List of some other Amendments:

  • Rules are relaxed to reduce compliance burden and to facilitate the companies to file the prospectus copy with the Registrar rather than the registration of the prospectus with the Registrar of Companies (ROC) (Sec. 26). Accordingly in S.35 of the Act, the phrase (Filing of copy of Prospectus with the Registrar) is included as a replacement to the phrase (Registration of Prospectus with the Registrar).
  • The word ‘Public’ is detached from S.29(1)(b) of the Act to empower the central government to direct certain class of companies to mandatorily issue the securities in de-materialized form.
  • A governing body under the name (National Financial Reporting Authority – NFRA) will be assigned with certain functions and duties as directed by the central government from time to time – NFRA will contain Chairperson and certain number of full time members to perform the NFRA functions/duties (S. 132).
  • No person will be inducted into the NFRA body in the role of auditor or to perform any valuation under the S.247 of Act by NFRA if such person has the track record of professional misconduct (S. 132).
  • If the central government has the reason to believe any officer in charge of a company is indulged in unlawful acts – Then the central government has the authority to submit an application to designated tribunal seeking its decision on eligibility of such officer in charge to continue or not to continue in the office (S. 241).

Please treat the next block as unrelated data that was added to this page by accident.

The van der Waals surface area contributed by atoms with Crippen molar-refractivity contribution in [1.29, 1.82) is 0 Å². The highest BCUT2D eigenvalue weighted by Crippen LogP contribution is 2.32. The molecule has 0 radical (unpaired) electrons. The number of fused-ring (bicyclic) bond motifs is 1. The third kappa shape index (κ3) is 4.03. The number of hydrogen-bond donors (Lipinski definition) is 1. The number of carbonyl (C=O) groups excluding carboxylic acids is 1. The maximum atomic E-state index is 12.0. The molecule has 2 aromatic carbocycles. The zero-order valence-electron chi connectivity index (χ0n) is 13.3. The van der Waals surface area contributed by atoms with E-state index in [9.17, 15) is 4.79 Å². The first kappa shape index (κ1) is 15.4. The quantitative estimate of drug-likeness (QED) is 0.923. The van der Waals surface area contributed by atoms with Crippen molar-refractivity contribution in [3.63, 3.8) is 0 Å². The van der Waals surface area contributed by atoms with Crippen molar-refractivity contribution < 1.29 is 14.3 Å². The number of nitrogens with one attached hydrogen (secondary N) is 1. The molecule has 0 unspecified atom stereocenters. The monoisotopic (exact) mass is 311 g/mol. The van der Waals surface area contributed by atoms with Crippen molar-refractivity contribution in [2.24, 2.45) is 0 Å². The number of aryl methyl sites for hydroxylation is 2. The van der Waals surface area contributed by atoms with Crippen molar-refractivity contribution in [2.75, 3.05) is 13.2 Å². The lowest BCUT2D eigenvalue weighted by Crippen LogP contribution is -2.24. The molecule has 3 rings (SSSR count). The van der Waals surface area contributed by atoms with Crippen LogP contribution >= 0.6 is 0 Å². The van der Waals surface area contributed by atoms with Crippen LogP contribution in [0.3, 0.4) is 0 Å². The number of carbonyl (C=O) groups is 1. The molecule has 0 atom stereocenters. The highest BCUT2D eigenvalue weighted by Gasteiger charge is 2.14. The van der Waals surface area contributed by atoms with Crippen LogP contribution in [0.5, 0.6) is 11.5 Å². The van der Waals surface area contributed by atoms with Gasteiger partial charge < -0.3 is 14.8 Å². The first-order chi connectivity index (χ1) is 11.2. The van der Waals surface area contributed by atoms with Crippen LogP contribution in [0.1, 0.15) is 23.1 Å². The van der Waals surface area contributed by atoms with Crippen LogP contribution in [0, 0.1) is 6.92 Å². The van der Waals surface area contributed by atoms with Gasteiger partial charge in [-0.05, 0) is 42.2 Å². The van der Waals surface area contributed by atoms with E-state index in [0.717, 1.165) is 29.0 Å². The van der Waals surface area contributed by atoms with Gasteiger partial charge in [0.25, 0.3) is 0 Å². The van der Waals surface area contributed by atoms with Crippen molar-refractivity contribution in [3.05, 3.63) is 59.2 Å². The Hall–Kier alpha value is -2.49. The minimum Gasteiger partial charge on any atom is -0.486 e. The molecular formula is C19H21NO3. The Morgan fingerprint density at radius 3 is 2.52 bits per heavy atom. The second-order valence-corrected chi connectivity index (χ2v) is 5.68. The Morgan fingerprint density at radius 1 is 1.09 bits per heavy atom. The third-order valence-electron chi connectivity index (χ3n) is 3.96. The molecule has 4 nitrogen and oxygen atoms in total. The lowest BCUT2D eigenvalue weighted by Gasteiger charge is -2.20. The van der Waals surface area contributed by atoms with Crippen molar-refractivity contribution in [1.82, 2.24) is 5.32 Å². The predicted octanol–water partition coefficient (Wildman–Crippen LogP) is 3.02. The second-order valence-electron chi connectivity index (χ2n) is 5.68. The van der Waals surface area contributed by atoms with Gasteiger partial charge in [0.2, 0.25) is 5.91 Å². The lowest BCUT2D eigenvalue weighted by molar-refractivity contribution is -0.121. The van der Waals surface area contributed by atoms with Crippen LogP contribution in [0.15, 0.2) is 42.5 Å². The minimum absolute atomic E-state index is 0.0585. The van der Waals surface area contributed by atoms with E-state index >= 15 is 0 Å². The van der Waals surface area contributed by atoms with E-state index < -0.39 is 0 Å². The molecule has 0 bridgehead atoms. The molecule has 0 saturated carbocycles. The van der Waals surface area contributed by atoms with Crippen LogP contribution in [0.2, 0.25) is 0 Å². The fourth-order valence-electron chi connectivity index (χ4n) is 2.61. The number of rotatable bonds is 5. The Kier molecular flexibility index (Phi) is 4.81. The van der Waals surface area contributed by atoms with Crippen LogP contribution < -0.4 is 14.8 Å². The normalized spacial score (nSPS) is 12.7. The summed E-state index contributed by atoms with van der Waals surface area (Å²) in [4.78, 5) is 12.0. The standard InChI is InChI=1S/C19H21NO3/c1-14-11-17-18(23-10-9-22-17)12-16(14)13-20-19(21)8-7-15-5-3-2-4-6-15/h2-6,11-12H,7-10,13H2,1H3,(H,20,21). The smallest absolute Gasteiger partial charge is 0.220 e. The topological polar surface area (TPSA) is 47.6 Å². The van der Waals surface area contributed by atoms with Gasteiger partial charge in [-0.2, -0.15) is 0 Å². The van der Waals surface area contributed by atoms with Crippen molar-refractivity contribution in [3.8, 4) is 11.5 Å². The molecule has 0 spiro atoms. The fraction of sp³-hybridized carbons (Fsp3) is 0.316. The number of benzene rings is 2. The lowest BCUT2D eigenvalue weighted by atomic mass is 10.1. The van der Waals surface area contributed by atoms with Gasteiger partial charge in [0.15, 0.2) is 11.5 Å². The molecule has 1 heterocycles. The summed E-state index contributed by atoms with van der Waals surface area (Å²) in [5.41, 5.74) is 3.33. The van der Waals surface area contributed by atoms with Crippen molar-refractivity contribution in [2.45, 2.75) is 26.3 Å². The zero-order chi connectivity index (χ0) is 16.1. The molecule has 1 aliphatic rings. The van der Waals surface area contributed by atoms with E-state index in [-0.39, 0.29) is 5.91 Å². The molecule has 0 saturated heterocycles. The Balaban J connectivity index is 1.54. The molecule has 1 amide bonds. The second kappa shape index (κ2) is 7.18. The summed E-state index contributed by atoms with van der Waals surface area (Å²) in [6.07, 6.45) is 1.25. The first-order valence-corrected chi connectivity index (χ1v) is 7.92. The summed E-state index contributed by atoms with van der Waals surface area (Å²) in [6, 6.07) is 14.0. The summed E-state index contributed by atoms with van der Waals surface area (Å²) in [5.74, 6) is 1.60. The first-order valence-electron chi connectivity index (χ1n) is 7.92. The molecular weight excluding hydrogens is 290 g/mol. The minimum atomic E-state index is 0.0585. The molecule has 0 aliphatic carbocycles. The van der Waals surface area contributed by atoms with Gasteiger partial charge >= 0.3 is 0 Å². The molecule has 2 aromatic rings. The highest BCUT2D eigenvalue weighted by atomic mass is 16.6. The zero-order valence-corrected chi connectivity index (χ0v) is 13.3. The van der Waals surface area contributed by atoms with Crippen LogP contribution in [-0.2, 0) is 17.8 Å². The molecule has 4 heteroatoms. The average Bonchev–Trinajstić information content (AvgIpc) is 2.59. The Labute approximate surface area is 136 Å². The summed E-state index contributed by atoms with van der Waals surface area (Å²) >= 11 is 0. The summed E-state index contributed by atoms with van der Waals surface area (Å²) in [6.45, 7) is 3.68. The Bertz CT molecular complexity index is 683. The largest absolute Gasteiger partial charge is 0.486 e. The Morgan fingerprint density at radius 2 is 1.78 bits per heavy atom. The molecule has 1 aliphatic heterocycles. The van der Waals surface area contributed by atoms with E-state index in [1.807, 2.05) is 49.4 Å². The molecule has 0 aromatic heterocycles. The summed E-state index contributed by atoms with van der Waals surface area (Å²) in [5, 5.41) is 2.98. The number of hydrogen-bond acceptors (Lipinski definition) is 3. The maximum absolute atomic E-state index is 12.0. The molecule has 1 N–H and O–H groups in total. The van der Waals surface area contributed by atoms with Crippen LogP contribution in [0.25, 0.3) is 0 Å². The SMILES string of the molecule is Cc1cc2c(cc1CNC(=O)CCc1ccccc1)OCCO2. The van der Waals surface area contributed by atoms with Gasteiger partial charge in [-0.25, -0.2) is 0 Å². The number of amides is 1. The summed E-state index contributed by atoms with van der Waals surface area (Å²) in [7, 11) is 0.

• Accordingly the designated tribunal has the authority to decide eligibility of such officer in charge to hold or not to hold such position in relation to conduct/management of company affairs (S. 242).
  • If the designated tribunal decides to expel such officer in charge from holding such position then such officer in charge will be prohibited from holding such position for a period of 5 years from the date of tribunal order (S. 243).
  • Such expelled officer in charge is not eligible to receive any compensation for the loss/termination from the job. The central government has the authority to permit such expelled officer in charge to assume the same position prior to completion of the banned period subject to the written permission of the designated tribunal.


The Companies Act Amendments will certainly:

  • Encourage the companies to put CSR funds to good use for the welfare of the society;
  • Streamline certain procedural aspects to get rid of the roadblocks which are hindering the enforcement of certain vital company provisions;
  • Empower the authorities with right tools to hunt down the fraudsters;
  • Diminish the compliance burden on the NCLT; and
  • Ultimately uplift the corporate governance standards of the corporate sector